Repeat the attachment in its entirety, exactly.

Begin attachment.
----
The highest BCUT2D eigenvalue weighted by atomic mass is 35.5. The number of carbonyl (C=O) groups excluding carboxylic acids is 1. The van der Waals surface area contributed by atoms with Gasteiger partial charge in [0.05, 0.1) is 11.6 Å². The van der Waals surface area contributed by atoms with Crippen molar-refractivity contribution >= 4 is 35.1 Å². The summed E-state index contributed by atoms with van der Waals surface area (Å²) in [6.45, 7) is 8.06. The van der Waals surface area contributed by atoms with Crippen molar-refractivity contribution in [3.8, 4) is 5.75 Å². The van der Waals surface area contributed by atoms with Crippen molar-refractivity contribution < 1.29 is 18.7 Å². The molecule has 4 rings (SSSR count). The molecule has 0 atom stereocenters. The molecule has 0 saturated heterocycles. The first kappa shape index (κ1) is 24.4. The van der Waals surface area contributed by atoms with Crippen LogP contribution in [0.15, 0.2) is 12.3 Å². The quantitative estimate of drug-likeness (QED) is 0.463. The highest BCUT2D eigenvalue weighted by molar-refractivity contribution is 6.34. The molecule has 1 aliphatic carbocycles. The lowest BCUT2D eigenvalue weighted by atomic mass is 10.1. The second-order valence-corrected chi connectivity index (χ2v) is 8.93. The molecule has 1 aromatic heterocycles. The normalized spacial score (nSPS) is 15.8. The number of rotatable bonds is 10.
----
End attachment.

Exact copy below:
The highest BCUT2D eigenvalue weighted by atomic mass is 35.5. The number of carbonyl (C=O) groups excluding carboxylic acids is 1. The van der Waals surface area contributed by atoms with Gasteiger partial charge in [0.05, 0.1) is 11.6 Å². The van der Waals surface area contributed by atoms with Crippen molar-refractivity contribution >= 4 is 35.1 Å². The summed E-state index contributed by atoms with van der Waals surface area (Å²) in [6.45, 7) is 8.06. The van der Waals surface area contributed by atoms with Crippen molar-refractivity contribution in [3.8, 4) is 5.75 Å². The van der Waals surface area contributed by atoms with Crippen molar-refractivity contribution < 1.29 is 18.7 Å². The molecule has 4 rings (SSSR count). The molecule has 0 atom stereocenters. The molecule has 0 saturated heterocycles. The first kappa shape index (κ1) is 24.4. The van der Waals surface area contributed by atoms with Crippen LogP contribution in [0.15, 0.2) is 12.3 Å². The quantitative estimate of drug-likeness (QED) is 0.463. The highest BCUT2D eigenvalue weighted by molar-refractivity contribution is 6.34. The molecule has 1 aliphatic carbocycles. The lowest BCUT2D eigenvalue weighted by atomic mass is 10.1. The second-order valence-corrected chi connectivity index (χ2v) is 8.93. The molecule has 1 aromatic heterocycles. The normalized spacial score (nSPS) is 15.8. The number of rotatable bonds is 10.